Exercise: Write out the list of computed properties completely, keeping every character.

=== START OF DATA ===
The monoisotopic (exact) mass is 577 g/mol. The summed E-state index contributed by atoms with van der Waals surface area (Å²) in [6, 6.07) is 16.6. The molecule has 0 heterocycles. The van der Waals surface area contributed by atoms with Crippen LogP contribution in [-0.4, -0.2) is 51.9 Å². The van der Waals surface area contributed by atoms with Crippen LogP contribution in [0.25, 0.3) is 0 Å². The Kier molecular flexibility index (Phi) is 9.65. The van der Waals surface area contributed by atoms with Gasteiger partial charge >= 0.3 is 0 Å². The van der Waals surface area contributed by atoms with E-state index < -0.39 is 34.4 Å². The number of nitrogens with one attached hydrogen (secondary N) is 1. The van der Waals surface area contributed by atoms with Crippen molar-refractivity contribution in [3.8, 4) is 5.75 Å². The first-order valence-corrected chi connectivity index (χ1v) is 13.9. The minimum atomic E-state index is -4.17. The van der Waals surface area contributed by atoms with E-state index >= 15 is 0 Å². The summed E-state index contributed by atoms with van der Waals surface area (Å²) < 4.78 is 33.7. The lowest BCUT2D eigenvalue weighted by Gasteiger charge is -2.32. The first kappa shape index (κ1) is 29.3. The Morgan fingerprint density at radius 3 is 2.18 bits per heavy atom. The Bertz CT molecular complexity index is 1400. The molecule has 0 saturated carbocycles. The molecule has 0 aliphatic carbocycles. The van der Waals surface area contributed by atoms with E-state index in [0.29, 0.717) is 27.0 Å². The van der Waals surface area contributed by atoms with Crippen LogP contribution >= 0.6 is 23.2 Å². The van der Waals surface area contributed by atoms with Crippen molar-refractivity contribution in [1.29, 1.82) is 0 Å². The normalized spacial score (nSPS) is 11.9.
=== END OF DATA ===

The monoisotopic (exact) mass is 577 g/mol. The summed E-state index contributed by atoms with van der Waals surface area (Å²) in [6, 6.07) is 16.6. The molecule has 0 heterocycles. The van der Waals surface area contributed by atoms with Crippen LogP contribution in [-0.4, -0.2) is 51.9 Å². The van der Waals surface area contributed by atoms with Crippen LogP contribution in [0.25, 0.3) is 0 Å². The Kier molecular flexibility index (Phi) is 9.65. The van der Waals surface area contributed by atoms with Gasteiger partial charge >= 0.3 is 0 Å². The van der Waals surface area contributed by atoms with E-state index < -0.39 is 34.4 Å². The number of nitrogens with one attached hydrogen (secondary N) is 1. The van der Waals surface area contributed by atoms with Crippen molar-refractivity contribution in [3.8, 4) is 5.75 Å². The first-order valence-corrected chi connectivity index (χ1v) is 13.9. The minimum atomic E-state index is -4.17. The van der Waals surface area contributed by atoms with E-state index >= 15 is 0 Å². The summed E-state index contributed by atoms with van der Waals surface area (Å²) < 4.78 is 33.7. The lowest BCUT2D eigenvalue weighted by Gasteiger charge is -2.32. The first kappa shape index (κ1) is 29.3. The Morgan fingerprint density at radius 3 is 2.18 bits per heavy atom. The Bertz CT molecular complexity index is 1400. The molecule has 0 saturated carbocycles. The molecule has 0 aliphatic carbocycles. The van der Waals surface area contributed by atoms with E-state index in [0.29, 0.717) is 27.0 Å². The van der Waals surface area contributed by atoms with Crippen LogP contribution >= 0.6 is 23.2 Å². The van der Waals surface area contributed by atoms with Crippen molar-refractivity contribution in [1.29, 1.82) is 0 Å². The normalized spacial score (nSPS) is 11.9.